I love to pick up my camera and have a photo day with my grandchildren. I can teach them to look at more than just the focus of the picture. I can teach them to look beyond what they see. We share time that is priceless and have pictures we look at time and time again to remind us of that day.  Both granddaughters have a very creative eye. They are learning to preserve what they see and not take it for granted. They are the recorders of history. Put a camera in the hands of a child and the world just might someday learn from that child. And….the child learns about this wonderful world. 

 The camera says it all.

Wednesday, February 13, 2013

The Tie that Binds

I will still write for the Greenville Advocate and post the column here. Here is this week's column.

It was on a field trip in elementary school the first time I crossed it. I hadn't thought about it for years. The boys stood in the middle of the bridge bouncing it. I just wanted to get on the other side. Many, many years later I would cross it with my family. My son and son-in-law also insisted on bouncing the bridge. Boys will be boys. But that first time is etched in my mind.

Going to Greenville, visiting the library, walking through Garst Museum, going to Memorial Hall, wading in the fountain in the park then later swimming in the pool, walking across the swinging bridge were all big events for a country girl. Our class trips took us out of our cocoons into a bigger, interesting world. From the swinging bridge and our first train ride in second grade, we advanced to the 1965 World Fair in New York City. We took another train that took us to the biggest city we had ever seen. We stayed in a hotel, visited China Town and went to the top of the Empire State Building. We saw Alain Delon in movie The Yellow Rolls Royce at Radio City Music Hall. It was there we also saw a ballet where dancers danced beneath a blue fabric sea. We visited distant countries at the World's Fair. And, we returned home on the train with a casket of a young soldier in the baggage car.

From grade school to high school, we were given new experiences that helped give us wings to fly. I was one of the first students to attend Wright State University. Had I known they were going to have a great theatre program, I would have stayed. I was given the courage to step beyond what I knew to experience new things. I was sent as a state representative for the FHA when I was a freshman. It was the first time I had been away from everyone I knew and a first time to be out on my own. I survived and became a stronger woman for the experience. Our teachers opened the world to us. I received a wonderful background in my English classes that has been a gift to this woman. We had teachers who wanted us to succeed....and we did.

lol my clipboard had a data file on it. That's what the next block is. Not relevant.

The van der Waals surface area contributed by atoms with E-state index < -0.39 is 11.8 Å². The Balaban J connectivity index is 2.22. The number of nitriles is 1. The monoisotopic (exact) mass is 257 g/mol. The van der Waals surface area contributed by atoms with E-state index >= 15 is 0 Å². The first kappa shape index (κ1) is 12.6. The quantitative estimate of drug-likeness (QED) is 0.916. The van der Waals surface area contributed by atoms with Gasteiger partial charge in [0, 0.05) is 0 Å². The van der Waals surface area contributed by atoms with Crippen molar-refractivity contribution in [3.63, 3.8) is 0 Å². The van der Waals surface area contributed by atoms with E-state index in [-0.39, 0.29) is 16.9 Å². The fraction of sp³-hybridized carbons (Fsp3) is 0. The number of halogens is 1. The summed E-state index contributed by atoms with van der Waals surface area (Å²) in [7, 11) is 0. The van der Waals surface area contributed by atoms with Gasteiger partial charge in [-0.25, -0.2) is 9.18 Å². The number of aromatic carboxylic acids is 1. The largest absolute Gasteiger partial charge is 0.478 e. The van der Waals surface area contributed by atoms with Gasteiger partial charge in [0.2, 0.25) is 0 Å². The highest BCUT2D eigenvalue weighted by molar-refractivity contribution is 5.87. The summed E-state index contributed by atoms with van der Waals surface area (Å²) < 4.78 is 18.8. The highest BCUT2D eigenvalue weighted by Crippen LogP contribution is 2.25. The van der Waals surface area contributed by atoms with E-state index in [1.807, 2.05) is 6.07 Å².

We walked across a swinging bridge. We sat onboard our first train. We shared experiences with our classmates for twelve years. Now we are scattered. But the roots of Neff Road run deep. Blest be the ties that bind.

Thank You

Dear Readers,

In case you have wondered where I have been, I have been contemplating. My blogs began in July 2009. I think perhaps the blogs saved my sanity when I was struggling so much with unemployment and family problems. When your head is full of words, it helps to have a place to write them.

Writing about home has been a journey into my life back that lane on Neff Road. The more I wrote, the more I found out about myself. I found things in family records that I had never known. I gained new and old friends from my home place.

So what am I saying? I'm not sure I have much to offer any more. I feel the well is dry and am left with fewer words of wisdom. I don't know that I will give up these pages as they are the days of my life. I will write on occasion, but don't wait for me. This has been my journal. This has been the life of my family. It is a journey that still I live.

I give one final wish for all of you. You are a power in the world. You have the power each day to change the life of another for the better. We all have a chance to share laughter and positive thoughts. Let's continue to make a difference.

My love and thanks to you,

Pam

Monday, February 4, 2013

The rest of the story

http://www.youtube.com/watch?feature=player_embedded&v=AMpZ0TGjbWE